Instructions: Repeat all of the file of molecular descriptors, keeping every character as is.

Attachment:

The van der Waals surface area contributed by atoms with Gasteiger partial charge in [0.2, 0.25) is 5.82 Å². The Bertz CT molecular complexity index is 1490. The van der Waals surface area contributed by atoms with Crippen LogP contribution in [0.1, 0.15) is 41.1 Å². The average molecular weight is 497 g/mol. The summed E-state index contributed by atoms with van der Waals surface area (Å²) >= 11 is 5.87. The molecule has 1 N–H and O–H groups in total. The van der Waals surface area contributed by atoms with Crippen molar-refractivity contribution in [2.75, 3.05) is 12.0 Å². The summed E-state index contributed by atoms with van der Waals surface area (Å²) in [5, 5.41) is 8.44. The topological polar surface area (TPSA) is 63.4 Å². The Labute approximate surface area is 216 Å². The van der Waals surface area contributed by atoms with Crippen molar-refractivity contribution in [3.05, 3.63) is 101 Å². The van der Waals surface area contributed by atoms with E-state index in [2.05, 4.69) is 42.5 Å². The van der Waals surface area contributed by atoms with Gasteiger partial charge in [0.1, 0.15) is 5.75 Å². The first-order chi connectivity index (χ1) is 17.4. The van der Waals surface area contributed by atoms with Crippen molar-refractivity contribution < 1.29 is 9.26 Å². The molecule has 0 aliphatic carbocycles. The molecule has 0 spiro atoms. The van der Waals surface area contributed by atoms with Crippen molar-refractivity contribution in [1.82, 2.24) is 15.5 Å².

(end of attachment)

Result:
The van der Waals surface area contributed by atoms with Gasteiger partial charge in [0.2, 0.25) is 5.82 Å². The Bertz CT molecular complexity index is 1490. The van der Waals surface area contributed by atoms with Crippen LogP contribution in [0.1, 0.15) is 41.1 Å². The average molecular weight is 497 g/mol. The summed E-state index contributed by atoms with van der Waals surface area (Å²) >= 11 is 5.87. The molecule has 1 N–H and O–H groups in total. The van der Waals surface area contributed by atoms with Crippen molar-refractivity contribution in [2.75, 3.05) is 12.0 Å². The summed E-state index contributed by atoms with van der Waals surface area (Å²) in [5, 5.41) is 8.44. The topological polar surface area (TPSA) is 63.4 Å². The Labute approximate surface area is 216 Å². The van der Waals surface area contributed by atoms with Crippen molar-refractivity contribution in [3.05, 3.63) is 101 Å². The van der Waals surface area contributed by atoms with E-state index in [2.05, 4.69) is 42.5 Å². The van der Waals surface area contributed by atoms with Gasteiger partial charge in [0.1, 0.15) is 5.75 Å². The first-order chi connectivity index (χ1) is 17.4. The van der Waals surface area contributed by atoms with Crippen molar-refractivity contribution < 1.29 is 9.26 Å². The molecule has 0 aliphatic carbocycles. The molecule has 0 spiro atoms. The van der Waals surface area contributed by atoms with Crippen molar-refractivity contribution in [1.82, 2.24) is 15.5 Å².